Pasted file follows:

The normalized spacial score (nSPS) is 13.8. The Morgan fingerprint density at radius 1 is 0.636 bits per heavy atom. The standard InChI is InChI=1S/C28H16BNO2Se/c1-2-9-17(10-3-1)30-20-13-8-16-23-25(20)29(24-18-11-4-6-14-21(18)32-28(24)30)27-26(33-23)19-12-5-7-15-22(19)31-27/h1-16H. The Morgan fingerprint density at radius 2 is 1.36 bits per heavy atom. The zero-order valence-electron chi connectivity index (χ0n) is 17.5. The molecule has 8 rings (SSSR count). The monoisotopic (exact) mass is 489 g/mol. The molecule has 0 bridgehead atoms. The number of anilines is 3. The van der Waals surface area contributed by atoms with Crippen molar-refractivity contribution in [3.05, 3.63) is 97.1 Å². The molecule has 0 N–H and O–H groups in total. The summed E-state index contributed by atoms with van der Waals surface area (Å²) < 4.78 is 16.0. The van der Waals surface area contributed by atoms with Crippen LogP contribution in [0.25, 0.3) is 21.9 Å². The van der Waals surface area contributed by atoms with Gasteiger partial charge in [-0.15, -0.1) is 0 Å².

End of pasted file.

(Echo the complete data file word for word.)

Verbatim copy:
The normalized spacial score (nSPS) is 13.8. The Morgan fingerprint density at radius 1 is 0.636 bits per heavy atom. The standard InChI is InChI=1S/C28H16BNO2Se/c1-2-9-17(10-3-1)30-20-13-8-16-23-25(20)29(24-18-11-4-6-14-21(18)32-28(24)30)27-26(33-23)19-12-5-7-15-22(19)31-27/h1-16H. The Morgan fingerprint density at radius 2 is 1.36 bits per heavy atom. The zero-order valence-electron chi connectivity index (χ0n) is 17.5. The molecule has 8 rings (SSSR count). The monoisotopic (exact) mass is 489 g/mol. The molecule has 0 bridgehead atoms. The number of anilines is 3. The van der Waals surface area contributed by atoms with Crippen molar-refractivity contribution in [3.05, 3.63) is 97.1 Å². The molecule has 0 N–H and O–H groups in total. The summed E-state index contributed by atoms with van der Waals surface area (Å²) < 4.78 is 16.0. The van der Waals surface area contributed by atoms with Crippen LogP contribution in [0.25, 0.3) is 21.9 Å². The van der Waals surface area contributed by atoms with Gasteiger partial charge in [-0.15, -0.1) is 0 Å².